The experience of unpleasant sensations associated with the presence of symptoms prompts self-care or help seeking to obtain explanations for the symptoms, manage emotional responses, or obtain treatment for symptom alleviation and elimination.
The purpose of this article is to summarize and comment on three existing symptom theories, with special attention to temporal factors.
Existing theories are synthesized as the time dimensions of symptom experiences and symptom management processes are elucidated. Clinical examples and findings from empirical studies illustrate critical points.
Existing theories describing the symptom experience and the process of symptom management refer implicitly to the role of time or use limited dimensions of time. Symptom experiences in time (SET) theory is proposed as a synthesis and extension of existing theories. The SET theory conceives the symptom experience as a flow process that explicitly incorporates temporal dimensions. Four dimensions of time are recognized: clock-calendar, biologic-social, perceived, and transcendent time. The four temporal dimensions are placed against a backdrop of “meaning-in-time” that brings forth the potential for transformation in a symptom experience. Increasing sophistication in design, measurement, and data analysis is required to test and evaluate SET theory-based propositions.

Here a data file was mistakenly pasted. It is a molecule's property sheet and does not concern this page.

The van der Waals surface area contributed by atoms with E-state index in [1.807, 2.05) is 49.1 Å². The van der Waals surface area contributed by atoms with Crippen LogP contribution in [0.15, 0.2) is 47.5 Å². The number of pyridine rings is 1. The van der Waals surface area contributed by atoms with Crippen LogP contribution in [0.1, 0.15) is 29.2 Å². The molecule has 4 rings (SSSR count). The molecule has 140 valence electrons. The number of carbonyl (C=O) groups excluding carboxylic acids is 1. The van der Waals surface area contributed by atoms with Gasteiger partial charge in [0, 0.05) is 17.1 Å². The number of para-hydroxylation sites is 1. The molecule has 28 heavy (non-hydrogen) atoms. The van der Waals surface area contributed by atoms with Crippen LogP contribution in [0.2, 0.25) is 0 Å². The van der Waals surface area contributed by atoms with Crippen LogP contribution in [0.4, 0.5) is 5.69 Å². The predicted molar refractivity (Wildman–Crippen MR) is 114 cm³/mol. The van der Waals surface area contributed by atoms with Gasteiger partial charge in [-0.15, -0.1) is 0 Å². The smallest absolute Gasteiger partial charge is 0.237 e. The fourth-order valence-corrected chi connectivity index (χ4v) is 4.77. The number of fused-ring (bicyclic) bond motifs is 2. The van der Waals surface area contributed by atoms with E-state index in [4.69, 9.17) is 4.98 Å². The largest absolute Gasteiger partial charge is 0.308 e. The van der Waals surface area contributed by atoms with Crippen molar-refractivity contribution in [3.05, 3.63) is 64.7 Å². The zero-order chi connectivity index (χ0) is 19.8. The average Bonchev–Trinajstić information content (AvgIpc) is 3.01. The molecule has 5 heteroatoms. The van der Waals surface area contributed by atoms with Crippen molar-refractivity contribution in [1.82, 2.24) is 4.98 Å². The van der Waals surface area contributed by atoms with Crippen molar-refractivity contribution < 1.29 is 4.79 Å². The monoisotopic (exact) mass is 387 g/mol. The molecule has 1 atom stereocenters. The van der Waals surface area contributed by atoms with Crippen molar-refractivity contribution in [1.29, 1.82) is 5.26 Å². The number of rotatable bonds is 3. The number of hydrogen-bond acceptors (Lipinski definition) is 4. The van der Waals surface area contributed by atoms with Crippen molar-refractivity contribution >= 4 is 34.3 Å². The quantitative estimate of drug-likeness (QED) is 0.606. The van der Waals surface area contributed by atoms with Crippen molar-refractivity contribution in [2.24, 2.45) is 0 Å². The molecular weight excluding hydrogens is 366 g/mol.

The SET theory extends previous work by incorporating multiple temporal dimensions that reflect the human experience of health and illness manifested in the expression and management of symptoms.
Susan J. Henly, PhD, RN, is Associate Professor, School of Nursing, University of Minnesota, Minneapolis.
Kathryn D. Kallas, MSN, RN, is doctoral student, School of Nursing, University of Minnesota, Minneapolis.
Colleen M. Klatt, MA, is doctoral student, Department of Communication Studies, University of Minnesota, Minneapolis.
Karen K. Swenson, MS, RN, is doctoral student, School of Nursing, University of Minnesota, Minneapolis.
Accepted for publication May 27, 2003.
The authors thank Kay Wicker for her preparation of the graphic art.
Corresponding author: Susan J. Henly, PhD, RN, School of Nursing, University of Minnesota, 6-101 Weaver-Densford Hall, 308 Harvard Street SE, Minneapolis, MN 55455 (e-mail: email@example.com).